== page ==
W. C. Handy playing at the fifth annual American Negro Music Festival in St. Louis’s Sportsman’s Park in 1944. [State Historical Society of Missouri, Arthur Witman 120mm Photograph Collection (S0732), 732.31462]
Sheet music for W. C. Handy’s “Saint Louis Blues,” circa 1914. [New York Public Library Digital Collections, Music Division, image G98C148.001]
W. C. Handy (fourth from left, with trumpet) and band members, c. 1918. [University of Memphis Libraries, Special Collections Department, Robert R. Church Family Papers]

Although William Christopher Handy spent relatively little of his long life in Missouri, his “St. Louis Blues” (1914) secured a place for him in the state’s musical history. Handy’s second important published composition, “St. Louis Blues” grew out of melodies he heard there and of memories of his troubles in the depression years of the 1890s. The songs “Memphis Blues” (1912) and “The Beale Street Blues” (1917) and others earned Handy the title of “Father of the Blues,” and maintained for St. Louis its reputation as an important musical center in the early twentieth century.

W. C. Handy was born on November 16, 1873, in Florence, Alabama. His father, a Methodist Episcopal minister, had high hopes for the bright, talented child, but opposed his musical aspirations. As a youngster Handy studied the organ and voice, which his father believed would help him if he became a minister, but he also taught himself to play the cornet, which led to open conflict between father and son.

After completing high school, Handy taught school for a short time before working at the Bessemer pipe works in Birmingham, Alabama. In the 1890s, when economic times became more difficult, Handy turned to music for a living. He joined a quartet and in 1892 headed for Chicago, hoping to perform at the World’s Columbian Exposition, which, unbeknownst to Handy, had been postponed for a year. He traveled to St. Louis in search of work as an entertainer but found the city overrun with unemployed musicians who gathered in the district near the levee. Handy remained in the city, discouraged and impoverished, but alert to the music and people around him. In spite of his trials in St. Louis, he clung to his dream of becoming a musician, and in the next several years he rose to national prominence.

Leaving St. Louis, Handy traveled to Henderson, Kentucky, where he began playing with local black orchestras, and where he met his future wife. In 1896 he joined W. A. Mahara’s Minstrels as a cornet player, and a year later he was promoted to bandleader. Except for a brief hiatus between 1900 and 1902 when he served as bandmaster at Alabama A&M College, Handy remained with Mahara’s Minstrels until 1903. Between 1903 and 1908 he organized and led military and dance bands in the area around Clarksdale, Mississippi, and then moved to Memphis, Tennessee.

While living in Memphis, Handy began to develop a distinct variety of African American music that eventually became part of the blues craze of the 1920s. His initial publication, “Memphis Blues” in 1912, has been described by some scholars as more of a cakewalk than a blues composition. Handy himself wanted his second song, “St. Louis Blues,” to “go beyond its predecessor and break new ground,” but he also hoped to combine the appealing syncopation of ragtime with the melodic tradition of spirituals. The song became a popular hit almost immediately, and its composer, at age forty, entered a new phase of national celebrity.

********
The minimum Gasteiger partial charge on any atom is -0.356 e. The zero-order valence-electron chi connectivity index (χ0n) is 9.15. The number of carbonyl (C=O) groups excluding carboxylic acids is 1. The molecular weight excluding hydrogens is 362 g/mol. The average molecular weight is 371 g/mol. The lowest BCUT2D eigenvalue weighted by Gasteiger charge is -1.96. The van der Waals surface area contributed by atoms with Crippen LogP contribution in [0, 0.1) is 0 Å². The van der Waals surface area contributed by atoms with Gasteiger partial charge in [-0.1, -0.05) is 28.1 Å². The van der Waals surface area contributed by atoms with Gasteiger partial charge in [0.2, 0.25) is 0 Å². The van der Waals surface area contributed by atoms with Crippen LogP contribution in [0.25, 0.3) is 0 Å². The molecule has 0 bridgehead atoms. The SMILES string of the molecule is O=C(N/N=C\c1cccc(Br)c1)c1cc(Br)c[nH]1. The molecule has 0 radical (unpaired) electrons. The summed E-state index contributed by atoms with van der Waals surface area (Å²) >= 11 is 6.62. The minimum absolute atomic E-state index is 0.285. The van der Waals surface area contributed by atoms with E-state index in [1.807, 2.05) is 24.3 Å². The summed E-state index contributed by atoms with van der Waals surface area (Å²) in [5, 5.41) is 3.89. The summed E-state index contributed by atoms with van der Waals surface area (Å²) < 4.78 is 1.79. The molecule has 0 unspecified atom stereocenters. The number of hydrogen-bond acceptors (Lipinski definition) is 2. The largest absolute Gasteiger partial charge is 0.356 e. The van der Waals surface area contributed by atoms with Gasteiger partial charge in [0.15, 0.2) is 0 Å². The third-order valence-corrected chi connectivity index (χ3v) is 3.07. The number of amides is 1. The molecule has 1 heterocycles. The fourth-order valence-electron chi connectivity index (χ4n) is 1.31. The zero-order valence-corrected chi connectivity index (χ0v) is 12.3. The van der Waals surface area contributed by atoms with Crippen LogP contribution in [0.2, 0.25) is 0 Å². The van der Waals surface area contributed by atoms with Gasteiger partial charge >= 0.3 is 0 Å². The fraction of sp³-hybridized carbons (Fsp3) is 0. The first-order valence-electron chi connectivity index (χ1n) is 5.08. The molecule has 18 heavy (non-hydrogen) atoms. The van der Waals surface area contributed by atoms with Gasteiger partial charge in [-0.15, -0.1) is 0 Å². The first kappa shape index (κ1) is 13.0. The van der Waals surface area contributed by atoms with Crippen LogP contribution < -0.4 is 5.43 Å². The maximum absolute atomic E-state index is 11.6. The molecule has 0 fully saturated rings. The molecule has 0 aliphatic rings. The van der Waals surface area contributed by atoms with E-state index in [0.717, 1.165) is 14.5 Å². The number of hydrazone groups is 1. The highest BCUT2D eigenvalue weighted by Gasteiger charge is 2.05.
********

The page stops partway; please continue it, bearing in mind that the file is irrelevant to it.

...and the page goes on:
Handy promoted the blues as well as other African American genres through a music company he established with Harry Pace in Memphis in 1908. Ten years later Pace and Handy Music Company moved its headquarters to New York, where it became a leading publisher of songs by black artists. When the company broke up two years later, Pace founded Pace Phonograph Company and Black Swan Records, and Handy formed Handy Music Company. In 1917 Handy and his orchestra began making recordings for Columbia Phonograph Company, becoming black pioneers in that field of entertainment.

In the 1920s and 1930s Handy became a prominent advocate for African American music. In 1928 he produced an all-black program at Carnegie Hall. He issued an anthology of blues in 1926, a compilation of black songwriters and composers in 1936, Book of Negro Spirituals in 1938, and Unsung Americans Sung in 1944. Handy also served as a musical consultant for World’s Fairs in Chicago (1933), San Francisco (1939), and New York (1939). In 1940, NBC Radio featured an all-Handy program, marking the first time it had honored a black artist in that way.

In 1958, Nat “King” Cole portrayed Handy in a biographical film titled St. Louis Blues, but Handy himself never saw the finished product. On March 28, 1958, Handy died in New York. By the end of his life, he had become an honored entertainer and had succeeded in making African American folk music popular and accessible to a wider American audience.

Further Reading

“Handy, William Christopher.” In Biographical Dictionary of Afro-American and African Musicians, edited by Eileen Southern. Westport, CT: Greenwood Press, 1982, 165–66.

Ferris, William. Blues from the Delta. Garden City, NY: Anchor Press, 1978.

Goldberg, Isaac. Tin Pan Alley: A Chronicle of the American Popular Music Racket. New York: John Day, 1930.

Handy, W. C. Father of the Blues: An Autobiography. New York: Macmillan, 1941.

Robertson, David. W. C. Handy: The Life and Times of the Man Who Made the Blues. New York: Alfred A. Knopf, 2009.

Schuller, Gunther. Early Jazz: Its Roots and Musical Development. New York: Oxford University Press, 1968.

Published June 29, 2020

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